7. The Army Minors Program is an important means of delivering enhanced, replacement, or new capability to Army. Capability delivered through the Program has included combat training simulation systems, combat clothing and protective equipment, tractors, trailers and other plant and equipment. As might be expected for a Program involving a large number of diverse projects with differing values and complexity of procurement processes, there was variability in the management of the projects.

8. The Program has experienced delays in progressing projects, and in the delivery of capability to schedule, in a large proportion of the top 20 projects by value. Those 20 projects received approval over the period 1992 to 2005. ANAO review indicates that three-quarters of those projects had either delivered capability later than the forecast date contained in the original project submissions, or revised the expected in-service delivery date where delivery had not yet occurred (see Table 1). In some cases delays have ran into many years, impacting on the quality or functionality of equipment available to Army. The cost for eight of the 10 projects for which capability had been delivered had increased due to time or changes in scope. Four of the current ongoing projects have experienced cost increases; each for the passage of time.

9. While some of the projects are late in terms of delivering the items sought, this does not always translate to a loss of capability. Defence considers that there are contingency plans to enable the rapid acquisition of items in the event of high priority need, and alternate commercial arrangements can generally be entered into for the interim provision of equipment.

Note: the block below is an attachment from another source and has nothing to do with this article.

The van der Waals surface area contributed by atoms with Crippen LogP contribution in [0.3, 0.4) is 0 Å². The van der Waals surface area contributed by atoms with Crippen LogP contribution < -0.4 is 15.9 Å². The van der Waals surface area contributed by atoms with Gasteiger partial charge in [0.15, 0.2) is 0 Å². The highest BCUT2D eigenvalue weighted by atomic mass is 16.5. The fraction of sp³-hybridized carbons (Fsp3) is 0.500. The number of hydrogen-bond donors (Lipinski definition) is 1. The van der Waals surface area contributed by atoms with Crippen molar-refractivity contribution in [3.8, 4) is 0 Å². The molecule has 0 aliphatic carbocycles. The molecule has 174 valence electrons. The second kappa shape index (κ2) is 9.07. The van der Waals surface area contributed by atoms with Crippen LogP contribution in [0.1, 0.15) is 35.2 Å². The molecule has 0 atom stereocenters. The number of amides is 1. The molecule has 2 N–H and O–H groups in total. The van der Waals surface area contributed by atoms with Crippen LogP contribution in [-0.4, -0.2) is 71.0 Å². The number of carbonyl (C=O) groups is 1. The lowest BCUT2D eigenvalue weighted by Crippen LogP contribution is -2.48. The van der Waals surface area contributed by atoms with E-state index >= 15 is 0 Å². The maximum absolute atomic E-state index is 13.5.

10. Slippage in project schedules has impacted the ability to spend the annual allocation for the Program and at times has resulted in projects being progressed before capability requirements have been adequately specified. The principal factors identified by ANAO as contributing to project slippage, and consequent in¬year underspending against projected expenditure, included:

  • unrealistic or over optimistic and unchallenged baseline schedules and budgets;
  • programming of projects based on underdeveloped or poorly specified capability requirements;
  • inadequate project management methodology, particularly scheduling and risk management, and poor project management discipline;